The depiction of Pilgrims dressed only in black and white, wearing hats and shoes adorned with buckles, stems from the popular clothing in late 17th century England. Artistic portrayals turned this fashion into our notion of the Pilgrims' signature style, and that myth has endured to this day.
In fact, historical records of Pilgrims’ clothing—like the passenger list of the Mayflower and the Pilgrims' wills—show that the settlers likely had a better sense of style. For starters, they didn’t wear buckled hats, shoes, or belts; buckles were expensive and not even in fashion at that time. Instead, the Pilgrims used much cheaper leather laces to tie up their shoes and hold up their pants. When buckles later became a fashion trend in England, those who couldn't afford them still wore laces, just as the Pilgrims had.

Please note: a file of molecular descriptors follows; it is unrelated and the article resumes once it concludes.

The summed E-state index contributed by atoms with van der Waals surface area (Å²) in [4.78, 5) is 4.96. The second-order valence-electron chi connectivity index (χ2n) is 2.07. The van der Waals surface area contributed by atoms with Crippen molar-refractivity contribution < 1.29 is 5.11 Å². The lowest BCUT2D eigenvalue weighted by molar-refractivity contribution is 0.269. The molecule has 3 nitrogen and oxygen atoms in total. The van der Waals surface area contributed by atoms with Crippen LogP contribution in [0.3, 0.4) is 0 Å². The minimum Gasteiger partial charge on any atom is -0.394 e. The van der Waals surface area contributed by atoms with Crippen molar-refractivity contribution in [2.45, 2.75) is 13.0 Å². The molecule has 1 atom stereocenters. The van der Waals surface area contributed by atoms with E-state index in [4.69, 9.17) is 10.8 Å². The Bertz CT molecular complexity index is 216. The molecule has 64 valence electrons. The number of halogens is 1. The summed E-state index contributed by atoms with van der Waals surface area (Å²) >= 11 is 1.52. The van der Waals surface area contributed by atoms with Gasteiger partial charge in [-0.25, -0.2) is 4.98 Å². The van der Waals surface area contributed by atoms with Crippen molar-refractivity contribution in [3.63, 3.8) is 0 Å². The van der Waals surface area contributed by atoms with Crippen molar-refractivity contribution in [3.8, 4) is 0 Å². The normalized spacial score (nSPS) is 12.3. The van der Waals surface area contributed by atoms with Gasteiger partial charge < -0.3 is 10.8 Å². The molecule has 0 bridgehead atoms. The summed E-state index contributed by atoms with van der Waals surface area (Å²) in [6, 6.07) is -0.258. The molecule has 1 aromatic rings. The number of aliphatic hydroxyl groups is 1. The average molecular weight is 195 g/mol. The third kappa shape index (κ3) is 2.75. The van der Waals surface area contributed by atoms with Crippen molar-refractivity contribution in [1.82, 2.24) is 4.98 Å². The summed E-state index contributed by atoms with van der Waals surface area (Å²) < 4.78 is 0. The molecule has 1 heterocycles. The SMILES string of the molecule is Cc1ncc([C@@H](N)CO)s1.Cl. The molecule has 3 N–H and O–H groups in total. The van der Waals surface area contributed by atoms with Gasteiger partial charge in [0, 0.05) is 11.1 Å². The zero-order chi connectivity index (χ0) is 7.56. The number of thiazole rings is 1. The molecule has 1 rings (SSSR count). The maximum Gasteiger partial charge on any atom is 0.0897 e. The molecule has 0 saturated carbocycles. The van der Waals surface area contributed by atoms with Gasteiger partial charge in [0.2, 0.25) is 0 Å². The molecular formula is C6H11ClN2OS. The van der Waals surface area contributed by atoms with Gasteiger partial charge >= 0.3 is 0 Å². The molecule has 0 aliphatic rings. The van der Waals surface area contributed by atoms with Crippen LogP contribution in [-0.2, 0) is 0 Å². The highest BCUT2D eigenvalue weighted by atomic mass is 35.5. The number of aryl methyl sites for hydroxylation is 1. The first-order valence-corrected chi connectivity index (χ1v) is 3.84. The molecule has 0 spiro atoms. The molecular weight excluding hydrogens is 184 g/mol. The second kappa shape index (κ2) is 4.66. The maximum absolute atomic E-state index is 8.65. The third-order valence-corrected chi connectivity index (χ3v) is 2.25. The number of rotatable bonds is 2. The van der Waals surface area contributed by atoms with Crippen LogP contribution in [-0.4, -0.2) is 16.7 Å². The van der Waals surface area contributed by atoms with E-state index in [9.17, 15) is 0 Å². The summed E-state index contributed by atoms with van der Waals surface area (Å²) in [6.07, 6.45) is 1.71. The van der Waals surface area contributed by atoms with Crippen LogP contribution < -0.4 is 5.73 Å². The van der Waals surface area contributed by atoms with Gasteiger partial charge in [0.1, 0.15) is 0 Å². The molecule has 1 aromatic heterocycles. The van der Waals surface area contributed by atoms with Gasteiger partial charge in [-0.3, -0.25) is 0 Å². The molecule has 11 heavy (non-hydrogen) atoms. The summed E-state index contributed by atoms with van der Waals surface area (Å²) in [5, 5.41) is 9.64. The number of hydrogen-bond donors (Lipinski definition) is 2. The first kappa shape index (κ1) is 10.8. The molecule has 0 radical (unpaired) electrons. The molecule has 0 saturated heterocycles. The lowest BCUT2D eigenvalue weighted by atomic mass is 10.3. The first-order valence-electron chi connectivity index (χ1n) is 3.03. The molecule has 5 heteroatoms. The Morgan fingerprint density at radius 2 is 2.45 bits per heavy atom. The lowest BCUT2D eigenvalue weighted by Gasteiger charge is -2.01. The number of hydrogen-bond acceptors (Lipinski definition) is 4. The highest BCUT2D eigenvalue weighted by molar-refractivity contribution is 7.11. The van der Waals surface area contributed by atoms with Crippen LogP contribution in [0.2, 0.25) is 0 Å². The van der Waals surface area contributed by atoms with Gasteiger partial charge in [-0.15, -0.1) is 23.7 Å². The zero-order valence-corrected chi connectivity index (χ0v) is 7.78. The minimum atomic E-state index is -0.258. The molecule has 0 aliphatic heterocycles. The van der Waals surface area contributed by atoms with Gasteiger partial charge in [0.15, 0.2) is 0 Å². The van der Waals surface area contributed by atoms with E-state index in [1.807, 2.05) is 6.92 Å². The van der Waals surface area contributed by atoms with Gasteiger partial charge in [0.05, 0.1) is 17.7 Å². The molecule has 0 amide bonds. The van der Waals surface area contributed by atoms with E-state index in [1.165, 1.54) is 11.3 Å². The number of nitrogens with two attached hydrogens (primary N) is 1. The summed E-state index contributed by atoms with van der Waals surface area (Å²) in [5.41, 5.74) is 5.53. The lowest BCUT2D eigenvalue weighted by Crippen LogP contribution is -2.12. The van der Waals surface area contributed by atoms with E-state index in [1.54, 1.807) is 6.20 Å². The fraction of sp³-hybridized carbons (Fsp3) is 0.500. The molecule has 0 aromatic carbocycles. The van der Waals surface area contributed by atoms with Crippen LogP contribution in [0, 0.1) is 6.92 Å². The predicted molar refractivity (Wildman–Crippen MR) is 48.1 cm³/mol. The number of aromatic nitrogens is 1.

Pilgrims also didn't wear just black and white clothing. Predominately black and gray clothes were reserved for Sundays. The rest of the time, they wore clothes in as many colors as could be achieved with natural dyes. Take, for example, a Pilgrim named Brewster, whose clothing was described in his will as “one blew clothe suit, green drawers, a vilolete clothe coat, black silk stockings, skyblew garters, red grograin suit, red waistcoat, tawny colored suit with silver buttons.”